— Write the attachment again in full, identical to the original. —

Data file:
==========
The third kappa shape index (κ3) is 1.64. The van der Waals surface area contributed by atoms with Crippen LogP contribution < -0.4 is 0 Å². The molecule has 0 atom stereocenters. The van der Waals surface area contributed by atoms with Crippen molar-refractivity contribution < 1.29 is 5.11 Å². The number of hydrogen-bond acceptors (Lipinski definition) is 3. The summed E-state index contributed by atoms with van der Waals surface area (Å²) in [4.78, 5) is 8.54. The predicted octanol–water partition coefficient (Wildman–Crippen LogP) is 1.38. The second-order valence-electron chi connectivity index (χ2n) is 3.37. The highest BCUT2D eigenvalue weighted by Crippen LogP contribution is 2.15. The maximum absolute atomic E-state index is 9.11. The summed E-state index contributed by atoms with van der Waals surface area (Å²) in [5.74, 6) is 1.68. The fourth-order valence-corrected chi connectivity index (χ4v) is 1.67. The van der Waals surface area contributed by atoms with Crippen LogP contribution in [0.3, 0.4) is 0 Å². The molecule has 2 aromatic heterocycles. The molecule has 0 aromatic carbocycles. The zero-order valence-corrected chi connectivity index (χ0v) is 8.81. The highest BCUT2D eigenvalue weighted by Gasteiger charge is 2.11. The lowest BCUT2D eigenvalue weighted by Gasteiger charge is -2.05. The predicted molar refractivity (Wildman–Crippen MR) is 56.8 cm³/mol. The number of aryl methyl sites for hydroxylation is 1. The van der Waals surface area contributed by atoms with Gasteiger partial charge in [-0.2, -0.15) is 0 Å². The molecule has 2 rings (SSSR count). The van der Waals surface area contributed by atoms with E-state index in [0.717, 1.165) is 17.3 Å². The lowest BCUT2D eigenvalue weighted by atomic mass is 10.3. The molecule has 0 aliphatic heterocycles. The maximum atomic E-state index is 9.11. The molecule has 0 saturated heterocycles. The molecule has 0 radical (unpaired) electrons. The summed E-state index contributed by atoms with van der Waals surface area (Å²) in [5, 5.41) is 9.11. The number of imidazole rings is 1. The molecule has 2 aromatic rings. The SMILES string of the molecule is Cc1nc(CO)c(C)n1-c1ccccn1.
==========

The third kappa shape index (κ3) is 1.64. The van der Waals surface area contributed by atoms with Crippen LogP contribution < -0.4 is 0 Å². The molecule has 0 atom stereocenters. The van der Waals surface area contributed by atoms with Crippen molar-refractivity contribution < 1.29 is 5.11 Å². The number of hydrogen-bond acceptors (Lipinski definition) is 3. The summed E-state index contributed by atoms with van der Waals surface area (Å²) in [4.78, 5) is 8.54. The predicted octanol–water partition coefficient (Wildman–Crippen LogP) is 1.38. The second-order valence-electron chi connectivity index (χ2n) is 3.37. The highest BCUT2D eigenvalue weighted by Crippen LogP contribution is 2.15. The maximum absolute atomic E-state index is 9.11. The summed E-state index contributed by atoms with van der Waals surface area (Å²) in [5.74, 6) is 1.68. The fourth-order valence-corrected chi connectivity index (χ4v) is 1.67. The van der Waals surface area contributed by atoms with Crippen LogP contribution in [0.3, 0.4) is 0 Å². The molecule has 2 aromatic heterocycles. The molecule has 0 aromatic carbocycles. The zero-order valence-corrected chi connectivity index (χ0v) is 8.81. The highest BCUT2D eigenvalue weighted by Gasteiger charge is 2.11. The lowest BCUT2D eigenvalue weighted by Gasteiger charge is -2.05. The predicted molar refractivity (Wildman–Crippen MR) is 56.8 cm³/mol. The number of aryl methyl sites for hydroxylation is 1. The van der Waals surface area contributed by atoms with Gasteiger partial charge in [-0.2, -0.15) is 0 Å². The molecule has 2 rings (SSSR count). The van der Waals surface area contributed by atoms with E-state index in [0.717, 1.165) is 17.3 Å². The lowest BCUT2D eigenvalue weighted by atomic mass is 10.3. The molecule has 0 aliphatic heterocycles. The maximum atomic E-state index is 9.11. The molecule has 0 saturated heterocycles. The molecule has 0 radical (unpaired) electrons. The summed E-state index contributed by atoms with van der Waals surface area (Å²) in [5, 5.41) is 9.11. The number of imidazole rings is 1. The molecule has 2 aromatic rings. The SMILES string of the molecule is Cc1nc(CO)c(C)n1-c1ccccn1.